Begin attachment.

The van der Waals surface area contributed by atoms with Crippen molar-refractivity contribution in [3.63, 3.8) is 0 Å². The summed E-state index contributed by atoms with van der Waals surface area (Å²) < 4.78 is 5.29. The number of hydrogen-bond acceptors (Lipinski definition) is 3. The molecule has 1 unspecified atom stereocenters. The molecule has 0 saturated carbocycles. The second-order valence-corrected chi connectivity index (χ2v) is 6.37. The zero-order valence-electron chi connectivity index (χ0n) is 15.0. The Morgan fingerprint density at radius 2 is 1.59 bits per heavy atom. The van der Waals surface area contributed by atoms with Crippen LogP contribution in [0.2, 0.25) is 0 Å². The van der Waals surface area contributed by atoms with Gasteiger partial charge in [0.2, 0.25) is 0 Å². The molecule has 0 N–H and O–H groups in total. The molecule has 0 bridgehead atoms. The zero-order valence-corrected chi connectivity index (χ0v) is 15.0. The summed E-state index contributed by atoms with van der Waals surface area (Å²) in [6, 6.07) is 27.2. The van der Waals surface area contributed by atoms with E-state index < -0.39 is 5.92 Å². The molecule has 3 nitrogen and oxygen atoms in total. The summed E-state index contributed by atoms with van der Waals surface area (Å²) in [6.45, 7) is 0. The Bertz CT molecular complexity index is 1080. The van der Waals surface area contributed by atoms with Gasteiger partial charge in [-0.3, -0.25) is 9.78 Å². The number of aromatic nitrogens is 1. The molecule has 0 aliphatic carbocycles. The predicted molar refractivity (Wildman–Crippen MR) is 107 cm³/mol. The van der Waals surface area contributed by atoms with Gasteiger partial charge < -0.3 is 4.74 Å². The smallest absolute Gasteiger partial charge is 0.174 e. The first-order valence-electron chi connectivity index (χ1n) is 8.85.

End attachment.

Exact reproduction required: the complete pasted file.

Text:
The van der Waals surface area contributed by atoms with Crippen molar-refractivity contribution in [3.63, 3.8) is 0 Å². The summed E-state index contributed by atoms with van der Waals surface area (Å²) < 4.78 is 5.29. The number of hydrogen-bond acceptors (Lipinski definition) is 3. The molecule has 1 unspecified atom stereocenters. The molecule has 0 saturated carbocycles. The second-order valence-corrected chi connectivity index (χ2v) is 6.37. The zero-order valence-electron chi connectivity index (χ0n) is 15.0. The Morgan fingerprint density at radius 2 is 1.59 bits per heavy atom. The van der Waals surface area contributed by atoms with Crippen LogP contribution in [0.2, 0.25) is 0 Å². The van der Waals surface area contributed by atoms with Gasteiger partial charge in [0.2, 0.25) is 0 Å². The molecule has 0 N–H and O–H groups in total. The molecule has 0 bridgehead atoms. The zero-order valence-corrected chi connectivity index (χ0v) is 15.0. The summed E-state index contributed by atoms with van der Waals surface area (Å²) in [6, 6.07) is 27.2. The van der Waals surface area contributed by atoms with E-state index < -0.39 is 5.92 Å². The molecule has 3 nitrogen and oxygen atoms in total. The summed E-state index contributed by atoms with van der Waals surface area (Å²) in [6.45, 7) is 0. The Bertz CT molecular complexity index is 1080. The van der Waals surface area contributed by atoms with Gasteiger partial charge in [-0.3, -0.25) is 9.78 Å². The number of aromatic nitrogens is 1. The molecule has 0 aliphatic carbocycles. The predicted molar refractivity (Wildman–Crippen MR) is 107 cm³/mol. The van der Waals surface area contributed by atoms with Gasteiger partial charge < -0.3 is 4.74 Å². The smallest absolute Gasteiger partial charge is 0.174 e. The first-order valence-electron chi connectivity index (χ1n) is 8.85.